Mayor Richard J. Daley considered a young Bobby Rush and his Black Panther party little more than a street gang. And Rush was once one of Richard M. Daley’s harshest critics — losing a bid in 1999 to unseat him.
But on Friday, the Democratic congressman stood beside the latest Daley seeking to lead the city, declaring Bill Daley just the man for the job.
Rush, whose district stretches from near Bronzeville in the north to parts of Will County to the south, explained it this way: “No permanent friends, no permanent enemies — just permanent interests.”
Rush, speaking at the Harold Washington Cultural Center on the South Side, said he’d heard from many who say they’re tired of the Daley name in Chicago politics.
“I know that the Daley name is an old name,” he said. “Bill Daley is a Daley with an old name, but Bill Daley has new, innovative and creative ideas that will result in a better Chicago.”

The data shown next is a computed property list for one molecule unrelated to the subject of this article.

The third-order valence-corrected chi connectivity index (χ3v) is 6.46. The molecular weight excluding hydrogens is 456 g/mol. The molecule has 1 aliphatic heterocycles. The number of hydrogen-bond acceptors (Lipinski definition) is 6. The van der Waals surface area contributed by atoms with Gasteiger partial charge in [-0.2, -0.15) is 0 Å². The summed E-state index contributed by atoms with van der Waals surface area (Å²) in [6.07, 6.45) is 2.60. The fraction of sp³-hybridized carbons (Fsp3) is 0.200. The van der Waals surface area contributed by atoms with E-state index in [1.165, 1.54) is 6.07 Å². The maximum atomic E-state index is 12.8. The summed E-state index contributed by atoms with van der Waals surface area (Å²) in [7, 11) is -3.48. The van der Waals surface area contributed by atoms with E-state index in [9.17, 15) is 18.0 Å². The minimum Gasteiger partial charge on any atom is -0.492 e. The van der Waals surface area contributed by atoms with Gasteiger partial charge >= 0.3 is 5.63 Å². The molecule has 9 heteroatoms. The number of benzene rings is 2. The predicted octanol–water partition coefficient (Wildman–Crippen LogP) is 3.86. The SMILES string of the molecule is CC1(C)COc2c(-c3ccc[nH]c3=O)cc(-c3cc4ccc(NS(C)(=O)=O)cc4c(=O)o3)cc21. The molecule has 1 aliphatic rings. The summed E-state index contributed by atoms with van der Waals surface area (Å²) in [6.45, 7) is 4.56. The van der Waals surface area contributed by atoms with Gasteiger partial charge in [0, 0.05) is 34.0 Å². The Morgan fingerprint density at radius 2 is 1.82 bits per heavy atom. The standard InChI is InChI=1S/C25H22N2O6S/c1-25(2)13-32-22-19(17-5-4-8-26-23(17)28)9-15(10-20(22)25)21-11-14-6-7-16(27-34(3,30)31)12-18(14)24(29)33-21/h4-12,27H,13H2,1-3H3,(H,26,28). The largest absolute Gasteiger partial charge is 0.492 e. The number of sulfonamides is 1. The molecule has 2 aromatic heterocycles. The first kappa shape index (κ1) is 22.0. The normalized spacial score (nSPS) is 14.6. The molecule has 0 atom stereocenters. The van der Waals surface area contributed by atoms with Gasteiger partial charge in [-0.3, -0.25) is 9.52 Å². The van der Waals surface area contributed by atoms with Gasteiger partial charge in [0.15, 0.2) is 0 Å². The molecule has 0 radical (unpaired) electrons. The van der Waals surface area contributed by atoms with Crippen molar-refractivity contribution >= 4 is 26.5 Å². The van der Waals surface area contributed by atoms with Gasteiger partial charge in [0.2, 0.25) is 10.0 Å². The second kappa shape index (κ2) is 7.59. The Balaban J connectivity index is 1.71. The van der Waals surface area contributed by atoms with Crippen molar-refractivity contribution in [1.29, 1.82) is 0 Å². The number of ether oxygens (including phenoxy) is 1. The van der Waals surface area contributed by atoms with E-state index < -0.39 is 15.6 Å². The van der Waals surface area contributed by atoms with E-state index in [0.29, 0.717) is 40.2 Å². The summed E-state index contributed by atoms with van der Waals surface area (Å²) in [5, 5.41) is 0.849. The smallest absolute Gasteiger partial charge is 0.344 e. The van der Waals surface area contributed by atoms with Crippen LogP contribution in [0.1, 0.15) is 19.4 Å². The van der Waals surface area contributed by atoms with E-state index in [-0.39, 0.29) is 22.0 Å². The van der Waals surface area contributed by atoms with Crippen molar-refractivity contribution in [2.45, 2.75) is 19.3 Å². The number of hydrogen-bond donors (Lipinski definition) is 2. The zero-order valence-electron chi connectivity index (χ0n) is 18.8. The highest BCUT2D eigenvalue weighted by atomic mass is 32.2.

Rush called the other candidates in the race for mayor “all fine people.”
“But we need a mayor who is up to the job and can get things done for Chicago, and get those things done starting on his very first day,” Rush said.
Citing Daley’s work in both the Clinton and Obama administrations, Rush said his choice for mayor is “tried, tested,” and has come through “with flying colors.”
Asked how a Daley win would benefit the city’s African-American community, Rush said, “I don’t do anything — politically, socially, spiritually — without thinking about the impact on my community.”
He touted Daley’s many connections in the local, national and international business community — connections that he said could benefit his constituents.
Daley, vowing to make the city more “inclusive,” said of Rush: “We have been on the same side on some issues and fights and on opposite sides. It is much better being on Bobby Rush’s side than it is being against Bobby Rush.”
Despite Rush’s history, it’s not the first time the congressman has touted a Daley for City Hall.
When he ran for mayor in 1999, Rush denounced Richard M. Daley for presiding over “one of the most corrupt administrations in Chicago history.” But months before the 2007 election, Rush was calling Daley a “great mayor” who “deserves another term.”